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Patience is a virtue. And fitness is achieved over time, not overnight.

Those are the founding pillars of Trumbull High School graduate Tony Horton’s personal training business and home-exercise regimen, P90X.

Brick-by-brick over the last 30 years, Horton has been building up his temple of wellness with one goal in mind: to keep Americans fit.

His dedication has paid dividends, and none greater than the Jack LaLanne Award that he is set to receive Thursday, July 14 at the 2016 IDEA World Convention in Los Angeles.

“I could feel the hair on the back of my neck stand up when I heard I would be getting the award — I had goosebumps all over,” Horton told The Times Tuesday, July 12, a day before the four-day convention kicked off.

“I grew up with Jack LaLanne on the TV set of my home,” he added. “I watched my mom watching him — he was an iconic figure.”

Besides being an icon for taking exercise out of the gym and into the home, LaLanne served as a mentor of sorts to the young Trumbull resident, albeit years before Horton would move out to California, where he became a personal trainer to an executive at 20th Century Fox in 1980.

“Growing up, I didn’t have a lot of mentors,” said the THS Class of 1976 graduate. “My dad was always on the road and he played more team sports like football, basketball and baseball when I did see him.

“But here was Jack on my TV screen — the godfather of modern fitness — and was transcending the industry, before I could even realize what that meant, and taking health and wealthness into homes for the average person,” Horton added. “He gave everyone the opportunity to get fitter and that’s something I’ve tried to do with P90X, P90X2, P90X3, and now with 22-Minute Hard Corps.”

The entertainer

22-Minute Hard Corps is the latest in a long lineage of exercise videos that Horton has starred in, beginning with the original P90 in 2001. He will present it at the convention this week in front of thousands of fitness professionals in attendance from more than 60 countries.

It’s the same forum he’s been attending the last 20 years to see what his peers in the IDEA Health & Fitness Association community industry have invented.

From small-time celebrity personal trainer to infomercial titan, Horton has reached over 5 million people with his program, including congressmen and a significant number of US military members around the world.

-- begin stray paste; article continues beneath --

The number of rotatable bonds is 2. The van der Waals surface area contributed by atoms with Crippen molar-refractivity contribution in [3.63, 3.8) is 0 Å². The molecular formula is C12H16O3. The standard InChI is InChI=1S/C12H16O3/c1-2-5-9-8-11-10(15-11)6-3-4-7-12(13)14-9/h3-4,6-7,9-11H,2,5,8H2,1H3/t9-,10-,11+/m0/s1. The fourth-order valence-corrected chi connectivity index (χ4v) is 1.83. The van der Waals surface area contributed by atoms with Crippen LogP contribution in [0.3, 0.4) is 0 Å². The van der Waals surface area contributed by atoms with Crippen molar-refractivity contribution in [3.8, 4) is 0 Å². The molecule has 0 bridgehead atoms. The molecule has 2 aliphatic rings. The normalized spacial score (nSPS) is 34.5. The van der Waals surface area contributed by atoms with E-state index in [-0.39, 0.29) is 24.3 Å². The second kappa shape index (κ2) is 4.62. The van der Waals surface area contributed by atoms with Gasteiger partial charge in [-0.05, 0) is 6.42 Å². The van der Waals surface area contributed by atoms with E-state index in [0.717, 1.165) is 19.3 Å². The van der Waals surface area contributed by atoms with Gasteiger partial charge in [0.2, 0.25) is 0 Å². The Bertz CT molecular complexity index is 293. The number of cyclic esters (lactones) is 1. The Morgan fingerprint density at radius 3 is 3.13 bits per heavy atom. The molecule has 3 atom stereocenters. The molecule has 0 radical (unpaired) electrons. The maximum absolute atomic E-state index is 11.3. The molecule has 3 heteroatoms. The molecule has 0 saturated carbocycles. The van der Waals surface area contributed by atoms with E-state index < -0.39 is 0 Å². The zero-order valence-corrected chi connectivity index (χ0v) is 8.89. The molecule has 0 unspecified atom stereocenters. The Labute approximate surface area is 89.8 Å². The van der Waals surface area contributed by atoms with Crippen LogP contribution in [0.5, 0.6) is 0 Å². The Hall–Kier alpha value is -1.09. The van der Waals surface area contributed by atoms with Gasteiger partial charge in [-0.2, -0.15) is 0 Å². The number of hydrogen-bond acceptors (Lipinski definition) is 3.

He told The Times that he wouldn’t be able to attract viewers without a key ingredient he learned from watching LaLanne at a young age.

“I think one of the reasons I’m receiving the award this year is how I’m able to communicate to the people watching at home, and that’s something I picked up from Jack — how to motivate someone in a fun-loving and friendly way; to have a persona that’s passionate but also that has a lot of humor,” said Horton, who lives in Los Angeles year-round with his family.

“It comes across as somewhat silly and straightforward,” he added. “It isn’t meant to intimidate, which isn’t a typical technique most personal trainers tap into.”

Horton said that he’s “lucky and fortunate enough to be able to carry that torch” forward from LaLanne.

“What Jack did and what I’ve been able to do is transcend one’s desire to do crunches or squats or whatever,” he added. “The average person doesn’t enjoy working out but that’s our job to find a way to stimulate them and to motivate them to come back.

“There’s an entertainment element to exercise that most people don’t recognize.”

Stage fright

Horton’s roots as an entertainer can be traced back to the halls of Trumbull High School, where he participated in the theater department.

“I couldn’t remember my lines, and I think a lot of that had to do with fear,” he told The Times. “I used to be nervous as a kid...

“I had no clue back then,” he added. “I was just trying to survive day-to-day and hold onto my lunch money.”

The unconfident teenager has undergone quite a transformation over the last 40 years, adapting from the daily “survival mode” of high school to receiving an award at the largest global fitness and wellness event in the world.

“I’ve grown very comfortable in my own skin but I’m still nervous to get up on that stage in front of thousands of people and give that speech,” Horton said.

He said he wishes he knew then what he knows now.

“My problems were primarily caused by a lack exercise and had a poor diet — I wasn’t taking care of myself,” Horton said about his teenage years. “I don’t know what they thought of me, but I was scared and it wasn’t until I went college at [the University of Rhode Island] that my confidence began to build.”

With the 40-year reunion scheduled in October, Horton said he plans on making a homecoming to the town he grew up in.

The last time the fitness guru was in Trumbull was in 2012 when THS hosted him as part of Tony Horton Day.